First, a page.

Fall 2010 State of the University Message

Mines colleagues:
Leonardo da Vinci, the great Renaissance painter, sculptor, architect, mathematician, inventor, scientist, and engineer -- who with his breathtaking array of interests and talents must surely epitomize the ideals of higher learning -- once wrote:  “I have been impressed with the urgency of doing. Knowing is not enough; we must apply. Being willing is not enough; we must do.”
I am very pleased to report that, despite continuing funding issues with the State, there is a lot of “doing” these days at Mines.
There are many signs that now, more than ever, people are recognizing the value of a Mines education. Applications to the school continue to soar, and the quality of those prospective students has never been better. Placement rates for our recent graduates continue to be very strong, and we are receiving national attention for the salaries our graduates command. Payscale.com’s 2010-11 College Salary Report ranked Mines as the top public university for average starting salaries and 9th in the nation among all universities. In a recent feature story on “What’s Your College Degree Worth?,” Bloomberg BusinessWeek magazine referred to Colorado School of Mines as the “biggest bargain” when examining Payscale.com data regarding the return on investment that graduates of U.S. universities realized over the past 30 years of income.
Last May’s graduating class continued the trend of being one of the largest in Mines’ history, due in part to efforts we have made in recent years to improve retention rates. As you know, a few years ago, special focus was put on the “freshman experience”. Currently, there is an effort underway to look at ways of enhancing the “sophomore experience.”   
The incoming Class of 2014 is an impressive group --made up of almost 970 individuals, including 89 transfer students. 65% of the class are Colorado residents; the remaining 35% are from 39 states or U.S. territories and 14 countries. 26% of the class are women and about 16% identify themselves as members of a minority group or as multi-racial. Academically, this is the strongest class in many years. The majority of the class graduated in the top 10% of their high school classes, with an average unweighted GPA of 3.8 and a composite ACT score of 29.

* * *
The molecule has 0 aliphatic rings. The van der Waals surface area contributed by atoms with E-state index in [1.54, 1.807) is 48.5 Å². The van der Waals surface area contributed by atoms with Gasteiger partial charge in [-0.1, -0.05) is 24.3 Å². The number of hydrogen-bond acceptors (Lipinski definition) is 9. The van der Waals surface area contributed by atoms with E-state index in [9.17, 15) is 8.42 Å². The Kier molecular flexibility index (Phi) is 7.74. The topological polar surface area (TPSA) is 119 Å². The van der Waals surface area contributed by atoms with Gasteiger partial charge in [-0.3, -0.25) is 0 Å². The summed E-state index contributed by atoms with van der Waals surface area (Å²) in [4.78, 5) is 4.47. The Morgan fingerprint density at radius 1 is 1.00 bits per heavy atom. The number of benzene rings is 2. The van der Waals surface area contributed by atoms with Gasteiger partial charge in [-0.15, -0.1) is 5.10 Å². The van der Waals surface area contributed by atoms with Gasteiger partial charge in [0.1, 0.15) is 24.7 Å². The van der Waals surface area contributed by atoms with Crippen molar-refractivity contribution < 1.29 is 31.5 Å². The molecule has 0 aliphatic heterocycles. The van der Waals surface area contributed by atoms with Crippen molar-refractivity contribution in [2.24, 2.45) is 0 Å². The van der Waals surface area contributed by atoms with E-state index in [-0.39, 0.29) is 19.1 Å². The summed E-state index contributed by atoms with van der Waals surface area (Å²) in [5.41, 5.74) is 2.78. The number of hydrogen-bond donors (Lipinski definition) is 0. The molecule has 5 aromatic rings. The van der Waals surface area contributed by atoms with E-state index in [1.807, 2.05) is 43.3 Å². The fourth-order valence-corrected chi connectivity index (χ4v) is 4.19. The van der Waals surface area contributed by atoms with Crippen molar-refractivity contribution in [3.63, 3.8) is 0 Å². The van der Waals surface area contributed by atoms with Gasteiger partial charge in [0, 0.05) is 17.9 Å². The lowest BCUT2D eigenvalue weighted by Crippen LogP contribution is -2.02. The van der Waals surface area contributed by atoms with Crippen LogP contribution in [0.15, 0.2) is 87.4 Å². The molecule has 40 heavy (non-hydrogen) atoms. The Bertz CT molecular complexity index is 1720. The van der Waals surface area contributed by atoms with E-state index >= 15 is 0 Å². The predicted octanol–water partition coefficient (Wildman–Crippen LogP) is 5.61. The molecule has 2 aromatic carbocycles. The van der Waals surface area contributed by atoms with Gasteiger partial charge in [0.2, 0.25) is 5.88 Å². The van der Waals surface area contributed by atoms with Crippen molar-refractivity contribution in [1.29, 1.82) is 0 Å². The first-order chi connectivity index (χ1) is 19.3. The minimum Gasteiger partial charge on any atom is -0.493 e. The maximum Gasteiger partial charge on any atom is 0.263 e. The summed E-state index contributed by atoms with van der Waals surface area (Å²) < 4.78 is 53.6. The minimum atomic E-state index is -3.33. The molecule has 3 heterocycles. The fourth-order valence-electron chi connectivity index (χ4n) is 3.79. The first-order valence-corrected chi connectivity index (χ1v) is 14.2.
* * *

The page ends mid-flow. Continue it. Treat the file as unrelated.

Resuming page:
Our faculty continue to be highly regarded. A list of some of the recognitions received by our faculty can be found on our website at http://mines.edu/2009-2010-Faculty-Accomplishment-Highlights  and will give you a feel for their many impressive accomplishments in the classroom and in the research arena.
Research awards set another school record last year at $53.6 million.  Over the summer, several new major awards were announced, including a grant from the Department of Energy for carbon sequestration (led by Tissa Illangasekare), a Multidisciplinary University Research Initiative grant from the Department of Defense (led by Andrew Herring), a Boettcher Foundation grant to Keith Neeves for the advancement of biomedical research, and an NSF grant to help underrepresented students pursue STEM doctorates at Mines (led by Linda Figueroa, Junko Munakata Marr and Jahi Simbai). This growing research enterprise at Mines is crucial to our ability to attract the best faculty, talented students and industry sponsors. Our success in recent years clearly demonstrates that Mines has a prominent role to play in addressing the scientific challenges of our era, which will help drive our nation’s economy.   
We are moving forward with our plans to undertake important campus infrastructure projects. Adding classroom and laboratory space is clearly one of our top priorities. Thanks to our students’ approval of a capital construction fee, the expansion of Brown Hall is finally becoming a reality and should be completed by next summer.  Last spring, students approved using the remainder of their construction fee to build a general classroom wing onto the planned Marquez Hall. Constructing both projects simultaneously creates cost savings that allow us to build a larger classroom facility than if they were done separately. The ceremonial groundbreaking for Marquez Hall and the new general classroom wing will take place in October, with a projected completion date of June 2012.  In total, these projects when completed will add 162,000 square feet of classrooms, laboratories and offices to our campus.